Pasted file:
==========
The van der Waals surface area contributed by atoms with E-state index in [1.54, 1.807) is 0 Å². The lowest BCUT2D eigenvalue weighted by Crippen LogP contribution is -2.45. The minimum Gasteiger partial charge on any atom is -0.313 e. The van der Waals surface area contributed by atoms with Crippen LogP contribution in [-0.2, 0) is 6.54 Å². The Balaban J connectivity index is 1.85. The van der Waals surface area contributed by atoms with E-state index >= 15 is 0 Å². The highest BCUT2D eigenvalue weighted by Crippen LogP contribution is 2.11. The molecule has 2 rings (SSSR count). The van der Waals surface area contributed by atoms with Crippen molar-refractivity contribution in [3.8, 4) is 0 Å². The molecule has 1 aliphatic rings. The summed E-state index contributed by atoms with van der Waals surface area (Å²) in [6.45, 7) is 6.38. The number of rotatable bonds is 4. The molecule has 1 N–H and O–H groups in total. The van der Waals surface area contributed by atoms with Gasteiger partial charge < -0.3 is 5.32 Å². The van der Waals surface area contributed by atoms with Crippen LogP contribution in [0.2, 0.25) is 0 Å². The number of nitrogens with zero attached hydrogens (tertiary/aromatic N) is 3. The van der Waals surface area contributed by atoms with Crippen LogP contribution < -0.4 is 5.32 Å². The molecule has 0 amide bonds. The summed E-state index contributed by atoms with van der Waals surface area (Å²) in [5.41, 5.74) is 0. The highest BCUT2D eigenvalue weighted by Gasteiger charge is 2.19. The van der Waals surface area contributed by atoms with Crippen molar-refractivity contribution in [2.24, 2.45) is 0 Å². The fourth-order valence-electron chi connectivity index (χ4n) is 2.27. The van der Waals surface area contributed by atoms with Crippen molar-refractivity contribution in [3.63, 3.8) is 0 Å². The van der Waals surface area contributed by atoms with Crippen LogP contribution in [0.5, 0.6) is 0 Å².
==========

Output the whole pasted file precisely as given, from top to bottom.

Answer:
The van der Waals surface area contributed by atoms with E-state index in [1.54, 1.807) is 0 Å². The lowest BCUT2D eigenvalue weighted by Crippen LogP contribution is -2.45. The minimum Gasteiger partial charge on any atom is -0.313 e. The van der Waals surface area contributed by atoms with Crippen LogP contribution in [-0.2, 0) is 6.54 Å². The Balaban J connectivity index is 1.85. The van der Waals surface area contributed by atoms with E-state index >= 15 is 0 Å². The highest BCUT2D eigenvalue weighted by Crippen LogP contribution is 2.11. The molecule has 2 rings (SSSR count). The van der Waals surface area contributed by atoms with Crippen molar-refractivity contribution in [3.8, 4) is 0 Å². The molecule has 1 aliphatic rings. The summed E-state index contributed by atoms with van der Waals surface area (Å²) in [6.45, 7) is 6.38. The number of rotatable bonds is 4. The molecule has 1 N–H and O–H groups in total. The van der Waals surface area contributed by atoms with Gasteiger partial charge < -0.3 is 5.32 Å². The van der Waals surface area contributed by atoms with Crippen LogP contribution in [0.2, 0.25) is 0 Å². The number of nitrogens with zero attached hydrogens (tertiary/aromatic N) is 3. The van der Waals surface area contributed by atoms with Crippen LogP contribution < -0.4 is 5.32 Å². The molecule has 0 amide bonds. The summed E-state index contributed by atoms with van der Waals surface area (Å²) in [5.41, 5.74) is 0. The highest BCUT2D eigenvalue weighted by Gasteiger charge is 2.19. The van der Waals surface area contributed by atoms with Crippen molar-refractivity contribution in [2.24, 2.45) is 0 Å². The fourth-order valence-electron chi connectivity index (χ4n) is 2.27. The van der Waals surface area contributed by atoms with Crippen molar-refractivity contribution in [3.63, 3.8) is 0 Å². The van der Waals surface area contributed by atoms with Crippen LogP contribution in [0.5, 0.6) is 0 Å².